What's In Blue

Posted Thu 19 Feb 2015

Arria-Formula Meeting with the Commission of Inquiry on Syria

Tomorrow morning (20 February), Security Council members are set to meet with the Human Rights Council’s Commission of Inquiry on Syria in a closed Arria-formula format session arranged by the UK. A closed format was chosen to allow for a frank exchange of views between Council members and the commissioners.

The Chair of the Commission of Inquiry, Paulo Pinheiro, will brief on the forthcoming periodic report to the Human Rights Council, expected to be publicly released later that afternoon. This will be the fifth Arria-formula meeting with the Commission of Inquiry, but the first that involves the participation of all four commissioners. Pinheiro will be accompanied by Karen Koning Abu Zayd, Carla del Ponte and Vitit Muntarbhorn.

As with previous Arria-formula meetings with the Commission of Inquiry, tomorrow’s session was arranged to keep the accountability track central in Council members’ consideration of Syria. Regular interaction with the Commission of Inquiry played an important role in convincing an overwhelming majority of Council members that a referral of the situation to the ICC was a necessary course of action for the Council to take, especially after the collapse of the Geneva political process in early 2014. Despite the 22 May 2014 joint veto cast by China and Russia that blocked the ICC referral, the commissioners are likely to reiterate the importance of an ICC referral or an ad hoc international tribunal to address the ongoing and widespread impunity for atrocities committed in Syria. Several Council members are expected to emphasise the importance of the Commission’s work in collecting a body of evidence that can be used in the future, even though there is no immediate path to a judicial mechanism.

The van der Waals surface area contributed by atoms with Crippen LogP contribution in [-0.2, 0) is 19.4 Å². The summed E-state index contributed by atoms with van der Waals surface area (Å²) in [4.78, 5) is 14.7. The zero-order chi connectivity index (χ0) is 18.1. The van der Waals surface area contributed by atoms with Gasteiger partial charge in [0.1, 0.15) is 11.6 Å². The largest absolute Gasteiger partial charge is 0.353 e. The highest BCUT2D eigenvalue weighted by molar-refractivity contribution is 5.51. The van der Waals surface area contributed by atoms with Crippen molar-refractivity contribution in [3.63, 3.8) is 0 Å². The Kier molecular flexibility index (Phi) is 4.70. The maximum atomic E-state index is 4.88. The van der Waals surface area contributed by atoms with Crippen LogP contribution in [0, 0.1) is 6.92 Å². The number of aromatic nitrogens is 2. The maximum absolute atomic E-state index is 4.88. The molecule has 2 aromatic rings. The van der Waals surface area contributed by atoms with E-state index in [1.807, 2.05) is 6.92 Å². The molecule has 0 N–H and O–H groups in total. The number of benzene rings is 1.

The Commission of Inquiry has said that the inability of the Council to refer Syria to the ICC has contributed to the environment of impunity in which the Syrian government operates. In this context, the commissioners are expected to put forward other options to pursue justice, such as universal jurisdiction or national prosecution of returning foreign terrorist fighters. Council members will also likely express interest in further information regarding the confidential list of alleged perpetrators that the Commission has previously transmitted to the High Commissioner for Human Rights. The Commission is expected to provide an updated list when they update the Human Rights Council in March.
The Commission’s list of alleged perpetrators is a sensitive issue given Russia’s support of the government and the speculation among Council members that such a list might include President Bashar al-Assad. In December 2013, then High Commissioner for Human Rights Navi Pillay said that the Commission had produced massive evidence of war crimes and crimes against humanity and indicated responsibility at the highest level of government, including the head of state.

Council members will be interested in more details about the Commission of Inquiry’s work on Syria that has, since September 2011, collated more than 3,500 testimonies that has enabled the Commission to identify alleged perpetrators. Their investigations have reinforced that the main causes of civilian casualties are due to deliberate targeting of civilians, indiscriminate attacks, attacks on protected objects—such as schools, hospitals and mosques—and the punitive imposition of sieges and blockades. The scale of government violations continues to outpace that of the opposition with widespread reports of aerial bombardment, deaths, sexual violence and torture in government detention centers and extra-judicial killings, beatings and enforced disappearances.